Former CIA Director David Petraeus Sentenced to Probation for Classified Leaks

PHOTO: Former CIA director and retired four-star general General David Petraeus makes his first public speech since resigning as CIA director on March 26, 2013 in Los Angeles, Calif.Kevork Djansezian/Getty Images
Former CIA director and retired four-star general General David Petraeus makes his first public speech since resigning as CIA director at University of Southern California dinner for students Veterans and ROTC students on March 26, 2013 in Los Angeles, Calif.

Former CIA Director David Petraeus received a sentence of two years probation and a $100,000 fine today after he admitted he leaked classified information to Paula Broadwell, his mistress.

"Today David Petraeus admitted that he removed and obtained classified and that he lied to the FBI and CIA," according to Jill Westmoreland Rose, the acting United States Attorney for the Western District Of North Carolina. "He was sentenced to a 2-year probation and a $100,000 fine."

"Today marks the end of a two and a half year ordeal that resulted from mistakes that I made," Petraeus told reporters. "As I did in the past I apologize to those closest to me and many others, including those that I was privileged to serve in government and in the military over the years."

The fine was expected to have been $40,000 as recommended by prosecutors. Judge David Keesler said he was increasing the fine to send a clear message discouraging actions like Petraeus’s.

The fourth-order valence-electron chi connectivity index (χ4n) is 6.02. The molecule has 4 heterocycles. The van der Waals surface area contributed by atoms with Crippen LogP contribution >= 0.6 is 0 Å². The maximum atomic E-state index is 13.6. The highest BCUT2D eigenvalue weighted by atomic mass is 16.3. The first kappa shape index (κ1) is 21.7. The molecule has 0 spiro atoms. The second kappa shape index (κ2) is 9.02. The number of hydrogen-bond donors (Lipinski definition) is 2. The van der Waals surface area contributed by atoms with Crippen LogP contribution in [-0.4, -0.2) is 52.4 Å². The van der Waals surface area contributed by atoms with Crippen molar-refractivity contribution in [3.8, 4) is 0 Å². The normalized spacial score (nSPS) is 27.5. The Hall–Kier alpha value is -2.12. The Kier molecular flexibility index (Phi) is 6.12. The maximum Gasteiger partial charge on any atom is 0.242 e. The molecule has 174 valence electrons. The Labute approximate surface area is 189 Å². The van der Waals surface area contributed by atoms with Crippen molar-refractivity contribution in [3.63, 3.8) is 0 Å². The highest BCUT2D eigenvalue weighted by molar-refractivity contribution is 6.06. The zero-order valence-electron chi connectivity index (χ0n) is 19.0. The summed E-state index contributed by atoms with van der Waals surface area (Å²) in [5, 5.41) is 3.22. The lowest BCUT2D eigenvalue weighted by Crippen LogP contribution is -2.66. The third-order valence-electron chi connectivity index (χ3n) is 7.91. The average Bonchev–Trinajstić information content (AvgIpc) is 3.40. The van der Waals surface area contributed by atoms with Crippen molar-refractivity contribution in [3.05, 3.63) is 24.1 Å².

A decorated war veteran and former four-star general, Petraeus entered into an agreement with federal prosecutors in March in which he agreed to plead guilty to a misdemeanor charge for mishandling classified information.

The charge, unauthorized removal and retention of classified material, stems, in part, from documents the former director allegedly provided to his mistress.

In November 2012, Petraeus resigned as director of the CIA after little more than a year on the job. For 37 years before that, he served in the U.S. Army, including as commander of American forces in Iraq and Afghanistan.

That long and successful career in public service came to an end when a long affair with his biographer, Broadwell, became public.

"I want to take this opportunity also to thank those who have expressed and demonstrated support for me as I have sought to move forward since November 2012," Petraeus said today. "I now look forward to moving on with next phase of my life and to continuing to serve our great nation as a private citizen."

ABC News' Pierre Thomas, Mike Levine, Jack Cloherty and Jack Date contributed to this report.